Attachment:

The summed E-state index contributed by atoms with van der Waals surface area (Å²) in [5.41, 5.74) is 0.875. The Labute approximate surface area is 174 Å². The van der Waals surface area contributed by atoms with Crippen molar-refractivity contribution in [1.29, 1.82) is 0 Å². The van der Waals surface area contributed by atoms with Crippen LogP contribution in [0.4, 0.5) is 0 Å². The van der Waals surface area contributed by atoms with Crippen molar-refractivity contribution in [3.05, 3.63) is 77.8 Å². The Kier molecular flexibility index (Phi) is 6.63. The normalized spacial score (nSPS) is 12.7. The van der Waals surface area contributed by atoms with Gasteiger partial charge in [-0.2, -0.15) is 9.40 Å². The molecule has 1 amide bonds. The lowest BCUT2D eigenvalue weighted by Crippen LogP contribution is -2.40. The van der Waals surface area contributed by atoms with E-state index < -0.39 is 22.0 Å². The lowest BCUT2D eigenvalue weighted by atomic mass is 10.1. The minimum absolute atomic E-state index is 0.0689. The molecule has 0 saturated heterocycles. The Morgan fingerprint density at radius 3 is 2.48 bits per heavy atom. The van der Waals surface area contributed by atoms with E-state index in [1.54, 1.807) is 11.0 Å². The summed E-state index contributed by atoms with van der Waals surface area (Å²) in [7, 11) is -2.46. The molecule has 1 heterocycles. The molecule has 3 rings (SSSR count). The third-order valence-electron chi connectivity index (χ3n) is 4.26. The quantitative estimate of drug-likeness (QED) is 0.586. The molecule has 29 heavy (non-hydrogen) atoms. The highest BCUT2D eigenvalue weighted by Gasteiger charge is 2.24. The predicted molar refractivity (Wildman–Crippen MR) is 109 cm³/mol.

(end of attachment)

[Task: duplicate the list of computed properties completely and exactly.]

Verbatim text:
The summed E-state index contributed by atoms with van der Waals surface area (Å²) in [5.41, 5.74) is 0.875. The Labute approximate surface area is 174 Å². The van der Waals surface area contributed by atoms with Crippen molar-refractivity contribution in [1.29, 1.82) is 0 Å². The van der Waals surface area contributed by atoms with Crippen LogP contribution in [0.4, 0.5) is 0 Å². The van der Waals surface area contributed by atoms with Crippen molar-refractivity contribution in [3.05, 3.63) is 77.8 Å². The Kier molecular flexibility index (Phi) is 6.63. The normalized spacial score (nSPS) is 12.7. The van der Waals surface area contributed by atoms with Gasteiger partial charge in [-0.2, -0.15) is 9.40 Å². The molecule has 1 amide bonds. The lowest BCUT2D eigenvalue weighted by Crippen LogP contribution is -2.40. The van der Waals surface area contributed by atoms with E-state index < -0.39 is 22.0 Å². The lowest BCUT2D eigenvalue weighted by atomic mass is 10.1. The minimum absolute atomic E-state index is 0.0689. The molecule has 0 saturated heterocycles. The Morgan fingerprint density at radius 3 is 2.48 bits per heavy atom. The van der Waals surface area contributed by atoms with E-state index in [1.54, 1.807) is 11.0 Å². The summed E-state index contributed by atoms with van der Waals surface area (Å²) in [7, 11) is -2.46. The molecule has 1 heterocycles. The molecule has 3 rings (SSSR count). The third-order valence-electron chi connectivity index (χ3n) is 4.26. The quantitative estimate of drug-likeness (QED) is 0.586. The molecule has 29 heavy (non-hydrogen) atoms. The highest BCUT2D eigenvalue weighted by Gasteiger charge is 2.24. The predicted molar refractivity (Wildman–Crippen MR) is 109 cm³/mol.